Review: Proust: The Search

Proust minus the style


By Benjamin Taylor
Yale University Press, £16.99

It was perhaps the most astonishing dinner party of the 20th century. On May 18 1922, Marcel Proust attended a dinner in Paris to celebrate the première of Stravinsky's new ballet, Renard. Other guests included the Stravinskys, the Picassos, Diaghilev and James Joyce.

Paris was the centre of early 20th-century Modernism, and Proust, author of À la recherche du temps perdu, was the great French Modernist writer.

Like so many of the great figures of Modernism, Proust was Jewish. He was born in 1870, the son of Adrien Proust, a Catholic and an eminent figure in French medicine, and Jeanne Weil, daughter of a leading Jewish stockbroker.

One of the most interesting features of Benjamin Taylor's short, readable biography of Proust is his attention to the prominence of antisemitism during Proust's lifetime. He moves between Proust's life and the Dreyfus Affair, and the rise of a visceral new antisemitism in late 19th-century France, epitomised by Edouard Drumont, author of the best-selling La France Juive, which Taylor calls "the sacred text of French Jew-hatred".

Proust's relationship to his own Jewishness and French antisemitism was complicated. His lifelong friend Leon Daudet attended a salon and wrote in his diary: "The imperial dwelling was infested with Jews and Jewesses." Other antisemitic friends and acquaintances included Edmond de Goncourt. Taylor writes: "Marcel had fallen in, not for the last time, with some of the most distinguished Jew-haters in all of Europe."

Proust was an outsider twice over. The non-practising son of a Jewish mother, he was also a homosexual, who from his adolescence had a series of affairs with young men. In 1897, Proust even challenged another French writer to a duel but nobody was hurt.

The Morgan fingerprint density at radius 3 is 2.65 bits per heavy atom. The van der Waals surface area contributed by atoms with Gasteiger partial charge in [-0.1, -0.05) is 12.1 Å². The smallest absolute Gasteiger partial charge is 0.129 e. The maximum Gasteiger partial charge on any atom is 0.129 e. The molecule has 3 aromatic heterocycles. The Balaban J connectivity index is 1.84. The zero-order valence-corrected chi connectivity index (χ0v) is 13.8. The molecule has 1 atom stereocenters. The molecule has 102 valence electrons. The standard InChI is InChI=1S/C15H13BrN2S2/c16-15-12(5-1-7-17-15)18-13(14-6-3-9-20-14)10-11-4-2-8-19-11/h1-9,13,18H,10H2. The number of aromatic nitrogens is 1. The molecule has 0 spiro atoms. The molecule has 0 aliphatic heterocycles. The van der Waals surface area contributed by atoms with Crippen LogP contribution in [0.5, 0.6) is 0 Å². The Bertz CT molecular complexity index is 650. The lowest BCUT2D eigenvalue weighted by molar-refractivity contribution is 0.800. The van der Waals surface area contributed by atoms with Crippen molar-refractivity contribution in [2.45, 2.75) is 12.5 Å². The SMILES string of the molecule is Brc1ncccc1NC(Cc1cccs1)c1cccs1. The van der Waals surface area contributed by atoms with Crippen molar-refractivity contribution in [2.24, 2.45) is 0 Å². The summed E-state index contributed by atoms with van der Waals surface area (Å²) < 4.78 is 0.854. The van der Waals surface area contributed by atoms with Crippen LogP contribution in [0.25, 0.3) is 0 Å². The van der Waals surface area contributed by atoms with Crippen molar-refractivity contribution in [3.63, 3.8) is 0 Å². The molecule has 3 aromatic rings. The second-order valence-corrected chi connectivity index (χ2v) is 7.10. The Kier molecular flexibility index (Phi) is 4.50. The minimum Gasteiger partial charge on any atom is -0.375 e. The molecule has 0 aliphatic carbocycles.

His affairs tended to be brief, usually between 12 and 18 months, "a period," he wrote, "after which such affections, in medical terms, always recede and die away."

A third central subject in Proust's life was illness and death. He had his first asthma attack as a young child and suffered from asthma for the rest of his life, famously living in a cork-lined room in Boulevard Haussmann. The last pages tell a story of terrible decline into "asthma, angina, insomnia, and weakening eyesight." His final years became a race against time to finish his masterpiece before illness overtook him.

Taylor tells Proust's life story briefly and well. He writes about Proust's love of music and art, his career as a critic and essayist, and the world of literary salons. However, the problem with his book, and one which bedevils many volumes in the Yale Jewish Lives series, is his failure to do justice to what his subject is famous for: he never brings the writing to life. There are occasional insights. In À la recherche, he observes, the narrator's parents "do not die or even grow old in the course of a book spanning decades". Dostoyevksy was a great influence but Taylor never does justice to Proust as a stylist or makes clear what is distinctive about his writing.

Compare Taylor's book with one of the great writers on Proust, Gabriel Josipovici. The first chapter of Josipovici's fine account, The World and the Book (1971), begins:

"Eight words emerge from the silence, hang for a moment in the air, then fade away: 'Longtemps, je me suis couche de bonne heure'… The three thousand three hundred pages which follow provide the most subtle, tenacious and profound exploration of the problem ever undertaken, as the 'I' of the opening sentence unfolds in search of his identity."

This is a world away from Taylor's book and makes clear, in a way Taylor never even begins to, why Proust still matters to readers almost a hundred years after his death.

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